The Meural Canvas brings art to any home


(Published in The Produktkulturmagazin issue 4 2018)

What do common electronic picture frames showing photographs on a constant loop have in common with the 'living' paintings from the Harry Potter world? Meural, an art technology startup from New York, combines the two in its Meural Canvas, a fascinating canvas which is not only able to display photographs in HD quality, but also famous paintings. What’s special about the canvas is that the display is so realistic that textures and brushstrokes can be discerned despite not being there in reality. 

Who can claim to have Van Gogh hanging in their living room one day, and a Dalí or Munch the next? Those who have a Meural Canvas on their wall have a free choice at all times, true to the startup’s motto: “Art is for everyone”. No matter whether it fits the decor, the mood, the occasion or season. The images are simply changed with a swipe, just as if it were an oversized tablet. Gesture controls can also fade in information about the respective works of art or photographs and fade it back out. The image can automatically adapt to the lighting of the surroundings in order to make the painting appear more realistic, or the lighting can be controlled manually. The digital frame can be attached to the wall through a device that allows the frame to easily be rotated so the frame can optionally be aligned either vertically or horizontally. The Meural Canvas also recognises the set orientation, automatically adapting the selected image.

Of course, there is also an accompanying smartphone and tablet app which allows the sequence of depicted images to be determined. Photos can also be uploaded through the app and viewed directly in the picture frame or displayed with various filters. This allows you to easily become the curator of your own little gallery without having to worry about having prints of your own photographs made. But that’s not all: the Meural Canvas can even display moving images and be controlled through Amazon’s Alexa, allowing the frame to also be positioned in locations that are not as easily accessible.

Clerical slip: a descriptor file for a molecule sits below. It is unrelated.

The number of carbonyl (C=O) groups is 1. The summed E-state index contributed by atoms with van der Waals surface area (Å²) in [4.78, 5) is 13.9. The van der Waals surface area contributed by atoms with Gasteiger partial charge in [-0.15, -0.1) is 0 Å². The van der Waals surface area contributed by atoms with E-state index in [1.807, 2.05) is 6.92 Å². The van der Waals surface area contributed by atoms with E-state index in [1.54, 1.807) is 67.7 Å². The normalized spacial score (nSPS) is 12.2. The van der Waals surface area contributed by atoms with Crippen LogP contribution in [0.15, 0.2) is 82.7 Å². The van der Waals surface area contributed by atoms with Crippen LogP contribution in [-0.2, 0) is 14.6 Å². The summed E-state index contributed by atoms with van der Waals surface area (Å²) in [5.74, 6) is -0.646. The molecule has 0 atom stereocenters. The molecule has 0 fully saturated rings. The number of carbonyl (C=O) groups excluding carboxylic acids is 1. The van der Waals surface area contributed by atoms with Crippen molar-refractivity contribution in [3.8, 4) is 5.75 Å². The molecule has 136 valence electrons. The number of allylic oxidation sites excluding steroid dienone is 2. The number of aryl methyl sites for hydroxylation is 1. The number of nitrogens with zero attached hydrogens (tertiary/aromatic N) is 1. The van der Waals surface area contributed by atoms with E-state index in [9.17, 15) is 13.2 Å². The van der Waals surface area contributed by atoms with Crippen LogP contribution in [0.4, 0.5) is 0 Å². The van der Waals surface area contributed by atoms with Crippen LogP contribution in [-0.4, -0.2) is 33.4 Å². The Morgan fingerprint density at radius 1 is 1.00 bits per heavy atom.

The 'Leonora' model of the Meural Canvas is available in black or white for 595 dollars, while 'Winslow' is made of walnut wood and is available for 695 Dollars. A comprehensive collection of over 40,000 works of art can be accessed through a subscription for approximately 50 dollars per year, and there is a selection of 100 free images. The picture frame runs on a power adapter which uses an average of just 19 watts, therefore consuming less energy than a common light bulb. Netgear acquired Meural in September of this year, and while the details of the deal are largely unknown, Netgear is said to be planning the integration of a Wi-Fi router into the digital art frame in order to increase its performance as well as the range of home Wi-Fi networks.

Picture credit © meural

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